The central figure in the Old English epic
Knowledge of this poem is a prerequisite
for any realistic understanding of John Gardner's Grendel,
even though the character of Beowulf appears only in the final
pages of that novel.
In the Introduction to his translation
of Beowulf, Irish poet Seamus Heaney explains:
The poem called Beowulf was composed
sometime between the middle of the seventh and the end of the
tenth century of the first millenium, in the language that is
today called Anglo-Saxon or Old English. It is a heroic narrative,
more than three thousand lines long, concerning the deeds of
a Scandinavian prince, also called Beowulf, and it stands as
one of the foundation works of poetry in English.
Many readers (young and old) are sometimes
confused by Gardner's characterization of Beowulf in chapter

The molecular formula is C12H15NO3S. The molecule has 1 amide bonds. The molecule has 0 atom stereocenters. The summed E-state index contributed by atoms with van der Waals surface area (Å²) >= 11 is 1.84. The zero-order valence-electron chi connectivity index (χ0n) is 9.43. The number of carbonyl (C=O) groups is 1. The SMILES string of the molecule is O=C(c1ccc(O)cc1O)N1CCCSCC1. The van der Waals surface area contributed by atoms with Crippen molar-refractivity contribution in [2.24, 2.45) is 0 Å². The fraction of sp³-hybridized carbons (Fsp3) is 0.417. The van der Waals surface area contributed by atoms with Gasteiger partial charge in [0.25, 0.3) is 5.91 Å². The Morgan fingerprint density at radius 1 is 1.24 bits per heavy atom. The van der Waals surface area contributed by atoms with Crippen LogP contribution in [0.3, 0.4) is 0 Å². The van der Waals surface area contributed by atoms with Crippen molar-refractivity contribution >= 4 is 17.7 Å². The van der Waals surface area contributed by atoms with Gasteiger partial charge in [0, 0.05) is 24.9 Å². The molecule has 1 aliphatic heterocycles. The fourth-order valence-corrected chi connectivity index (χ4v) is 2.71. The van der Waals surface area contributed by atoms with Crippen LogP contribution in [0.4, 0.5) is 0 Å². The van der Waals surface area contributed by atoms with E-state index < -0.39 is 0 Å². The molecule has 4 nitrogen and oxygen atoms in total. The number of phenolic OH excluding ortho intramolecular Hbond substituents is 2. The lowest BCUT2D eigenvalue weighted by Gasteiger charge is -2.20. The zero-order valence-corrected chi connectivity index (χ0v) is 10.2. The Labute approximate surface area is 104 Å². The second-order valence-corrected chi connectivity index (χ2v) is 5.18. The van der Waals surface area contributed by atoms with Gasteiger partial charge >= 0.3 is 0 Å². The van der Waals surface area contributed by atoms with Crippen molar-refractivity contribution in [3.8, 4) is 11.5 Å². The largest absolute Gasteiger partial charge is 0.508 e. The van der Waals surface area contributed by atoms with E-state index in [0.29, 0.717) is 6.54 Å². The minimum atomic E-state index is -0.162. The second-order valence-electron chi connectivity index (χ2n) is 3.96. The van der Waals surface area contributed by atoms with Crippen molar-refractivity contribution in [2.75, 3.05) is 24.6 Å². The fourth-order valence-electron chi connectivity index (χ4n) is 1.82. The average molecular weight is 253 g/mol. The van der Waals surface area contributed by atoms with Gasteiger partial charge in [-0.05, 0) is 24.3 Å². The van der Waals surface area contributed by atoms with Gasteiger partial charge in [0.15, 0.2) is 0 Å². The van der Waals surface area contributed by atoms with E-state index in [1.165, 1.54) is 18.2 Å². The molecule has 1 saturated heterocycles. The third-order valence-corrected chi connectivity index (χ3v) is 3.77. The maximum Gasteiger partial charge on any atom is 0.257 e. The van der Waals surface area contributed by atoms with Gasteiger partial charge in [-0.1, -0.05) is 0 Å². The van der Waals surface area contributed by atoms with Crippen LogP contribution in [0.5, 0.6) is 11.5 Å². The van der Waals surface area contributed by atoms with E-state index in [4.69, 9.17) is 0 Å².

12. They might turn for enlightenment to the author's own words
on the matter, found in his Letter to Miss Susie West and Students.
An heroic scholar might also seek out:
Hutman, Norma L. "Even Monsters Have
Mothers: A Study of Beowulf and John Gardner's Grendel."
Mosaic 9.1 (1975): 19-31.
Useful Links for Beowulf and the Anglo-Saxon
Beowulf: An Online Text (Gummere trans. 1910)
An Online Text in Old English
of the Shuttle: Anglo-Saxon and Medieval Links
History of English and American Literature: Beowulf
- The Anglo-Saxon Invasion of Britain
History: A Select Bibliography